Hunt for the FDLR: the UN and the National Commission for Refugees raise public awareness

26 fév 2015

Hunt for the FDLR: the UN and the National Commission for Refugees raise public awareness

After the launch, by the Congolese armed forces (FARDC), of the operation for forcible disarmament of Rwandan fighters of the FDLR in Uvira territory, South Kivu, the United Nations, the National Commission for Refugees and their partners on 25 February 2015 embarked on an awareness campaign among communities in the Ruzizi Plain and the Midlands of Lemera to promote peaceful cohabitation between local residents and displaced people, including Rwandan refugees.

Uvira, 25 February 2015 – A joint UNHCR, MONUSCO (DDR-RR Section) and National Commission for Refugees delegation travelled from Bukavu and Uvira to the combat zone. The delegation’s first top was at Sange, about 40 km from Uvira, where they met with local authorities and civil society actors, essentially over the issue of IDPs and refugees. At the center of their discussions was the protection of IDPs and refugees, including dependants of Rwandan combatants of the FDLR. The delegation asked local population representatives to direct Rwandan civilians arriving from the combat zone to UNHCR, while fleeing FDLR combatants who would blend in with these IDPs should be directed to the DDR-RR section of the United Nations Stabilization Mission in the DRC (MONUSCO).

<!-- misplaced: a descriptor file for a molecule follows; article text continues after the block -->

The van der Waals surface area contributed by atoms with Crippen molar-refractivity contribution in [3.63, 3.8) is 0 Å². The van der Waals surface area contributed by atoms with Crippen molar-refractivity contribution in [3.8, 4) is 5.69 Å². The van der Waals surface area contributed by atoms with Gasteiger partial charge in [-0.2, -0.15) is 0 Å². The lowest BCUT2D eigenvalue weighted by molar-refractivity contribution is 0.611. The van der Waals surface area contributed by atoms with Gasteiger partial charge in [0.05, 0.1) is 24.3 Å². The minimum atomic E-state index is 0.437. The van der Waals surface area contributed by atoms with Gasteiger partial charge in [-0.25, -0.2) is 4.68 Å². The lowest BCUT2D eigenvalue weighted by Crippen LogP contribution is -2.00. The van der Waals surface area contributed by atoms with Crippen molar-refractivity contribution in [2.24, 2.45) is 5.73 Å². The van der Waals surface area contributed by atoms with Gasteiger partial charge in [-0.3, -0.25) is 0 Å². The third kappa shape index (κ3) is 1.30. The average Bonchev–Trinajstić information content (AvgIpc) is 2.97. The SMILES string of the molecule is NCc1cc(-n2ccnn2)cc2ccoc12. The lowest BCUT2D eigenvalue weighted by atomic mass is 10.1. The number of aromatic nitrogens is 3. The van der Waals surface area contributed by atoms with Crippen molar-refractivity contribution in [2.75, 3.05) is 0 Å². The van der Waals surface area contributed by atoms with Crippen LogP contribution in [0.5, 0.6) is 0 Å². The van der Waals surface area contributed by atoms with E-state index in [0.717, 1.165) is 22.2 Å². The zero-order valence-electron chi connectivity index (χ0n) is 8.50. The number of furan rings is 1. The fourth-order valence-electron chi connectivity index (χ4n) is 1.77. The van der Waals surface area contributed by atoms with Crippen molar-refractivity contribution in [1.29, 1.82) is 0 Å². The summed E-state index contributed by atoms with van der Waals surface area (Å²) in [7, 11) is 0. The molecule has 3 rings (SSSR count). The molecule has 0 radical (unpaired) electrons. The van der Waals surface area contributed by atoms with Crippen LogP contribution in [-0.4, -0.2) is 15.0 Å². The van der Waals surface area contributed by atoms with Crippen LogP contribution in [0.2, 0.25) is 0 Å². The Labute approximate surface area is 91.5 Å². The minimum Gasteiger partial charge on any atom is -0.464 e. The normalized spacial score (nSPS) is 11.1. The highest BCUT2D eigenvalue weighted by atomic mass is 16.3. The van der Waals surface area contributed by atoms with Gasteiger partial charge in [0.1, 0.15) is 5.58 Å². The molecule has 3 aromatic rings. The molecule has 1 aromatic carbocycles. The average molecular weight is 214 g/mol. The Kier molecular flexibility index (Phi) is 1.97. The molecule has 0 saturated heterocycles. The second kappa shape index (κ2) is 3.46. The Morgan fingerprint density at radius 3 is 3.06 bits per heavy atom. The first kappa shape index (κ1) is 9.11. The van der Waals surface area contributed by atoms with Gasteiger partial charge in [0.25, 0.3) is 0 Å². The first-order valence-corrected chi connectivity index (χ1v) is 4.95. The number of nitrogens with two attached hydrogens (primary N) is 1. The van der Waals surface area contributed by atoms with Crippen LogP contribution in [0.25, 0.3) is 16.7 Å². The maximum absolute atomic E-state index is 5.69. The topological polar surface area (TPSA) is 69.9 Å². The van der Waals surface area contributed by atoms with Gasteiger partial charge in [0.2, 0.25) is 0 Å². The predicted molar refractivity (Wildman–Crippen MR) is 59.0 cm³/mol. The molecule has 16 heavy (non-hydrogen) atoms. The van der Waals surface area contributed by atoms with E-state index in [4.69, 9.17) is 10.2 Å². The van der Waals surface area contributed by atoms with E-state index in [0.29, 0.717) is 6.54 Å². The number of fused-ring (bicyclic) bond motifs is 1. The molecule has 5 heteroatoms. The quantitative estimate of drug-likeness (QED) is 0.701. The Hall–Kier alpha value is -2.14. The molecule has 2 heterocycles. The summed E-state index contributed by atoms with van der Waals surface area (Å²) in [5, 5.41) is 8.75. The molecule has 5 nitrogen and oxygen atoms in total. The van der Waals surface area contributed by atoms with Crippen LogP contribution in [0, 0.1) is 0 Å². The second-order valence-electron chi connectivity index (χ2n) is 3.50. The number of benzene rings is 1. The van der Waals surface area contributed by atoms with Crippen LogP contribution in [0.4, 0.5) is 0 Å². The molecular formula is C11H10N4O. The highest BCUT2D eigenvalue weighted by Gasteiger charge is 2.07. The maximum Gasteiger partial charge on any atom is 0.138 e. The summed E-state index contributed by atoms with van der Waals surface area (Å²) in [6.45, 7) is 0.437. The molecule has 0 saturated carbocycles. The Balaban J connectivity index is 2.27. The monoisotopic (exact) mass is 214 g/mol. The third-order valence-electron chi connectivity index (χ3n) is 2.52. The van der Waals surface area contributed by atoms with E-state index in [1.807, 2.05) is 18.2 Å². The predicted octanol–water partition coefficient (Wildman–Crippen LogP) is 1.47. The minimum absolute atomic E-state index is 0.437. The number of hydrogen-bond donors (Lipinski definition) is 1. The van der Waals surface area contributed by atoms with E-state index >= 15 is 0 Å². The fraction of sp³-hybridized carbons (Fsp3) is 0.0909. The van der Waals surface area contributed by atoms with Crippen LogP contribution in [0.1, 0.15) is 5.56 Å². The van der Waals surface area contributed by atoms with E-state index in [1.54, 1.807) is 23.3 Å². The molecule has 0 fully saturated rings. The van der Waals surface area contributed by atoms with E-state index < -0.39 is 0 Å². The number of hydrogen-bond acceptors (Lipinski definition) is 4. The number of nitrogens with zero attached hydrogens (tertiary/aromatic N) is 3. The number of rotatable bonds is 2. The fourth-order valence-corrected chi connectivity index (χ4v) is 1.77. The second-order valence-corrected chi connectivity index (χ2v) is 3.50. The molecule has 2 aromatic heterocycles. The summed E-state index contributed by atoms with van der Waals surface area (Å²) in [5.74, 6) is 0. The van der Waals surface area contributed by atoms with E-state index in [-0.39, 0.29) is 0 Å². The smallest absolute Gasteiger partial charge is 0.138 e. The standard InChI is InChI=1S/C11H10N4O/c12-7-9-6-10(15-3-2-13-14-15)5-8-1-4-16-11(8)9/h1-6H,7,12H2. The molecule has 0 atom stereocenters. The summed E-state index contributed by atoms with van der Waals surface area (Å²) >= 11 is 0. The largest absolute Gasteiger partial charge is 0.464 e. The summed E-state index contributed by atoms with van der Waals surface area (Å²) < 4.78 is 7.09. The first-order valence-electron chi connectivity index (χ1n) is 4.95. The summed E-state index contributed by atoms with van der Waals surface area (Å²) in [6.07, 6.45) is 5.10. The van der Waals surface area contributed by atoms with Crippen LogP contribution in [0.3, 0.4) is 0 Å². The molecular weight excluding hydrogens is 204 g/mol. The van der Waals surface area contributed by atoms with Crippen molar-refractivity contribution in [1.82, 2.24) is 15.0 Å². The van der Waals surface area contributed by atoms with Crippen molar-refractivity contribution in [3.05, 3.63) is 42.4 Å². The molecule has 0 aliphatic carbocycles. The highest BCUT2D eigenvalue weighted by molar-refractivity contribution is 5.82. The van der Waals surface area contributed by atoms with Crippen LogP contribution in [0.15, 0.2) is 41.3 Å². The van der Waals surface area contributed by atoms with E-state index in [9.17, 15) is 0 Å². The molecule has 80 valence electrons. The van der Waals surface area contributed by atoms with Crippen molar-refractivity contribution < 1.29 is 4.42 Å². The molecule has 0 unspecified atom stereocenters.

Local sources in Sange also confirmed the flow of IDPs from Mulenge and Mashuba to the Kigoma village grouping and Sange itself. But the same sources said that dependants of the FDLR, women and children, appeared to be heading to the Lemera area. The number of IDPs remained unknown but the sources said most of those have arrived in Sange were residing with host families.

Finally, during this meeting, the UN delegation announced that a World Bank delegation would arrive in Sange on Sunday 1st March. The mission’s objective will be to assess the needs of IDPs from Mutarule. Around 950 families fled to Sange from their villages in Mutarule in 2014, after a flare-up of intercommunity violence in which a least 33 people were killed. Their representatives said their living conditions in Sange were difficult. The World Bank mission will be a welcome one for Mutarule IDPs as they need support to rebuild their houses, healthcare center and schools which they abandoned a year ago.

Jean-Tobie Okala/Fiston Ngoma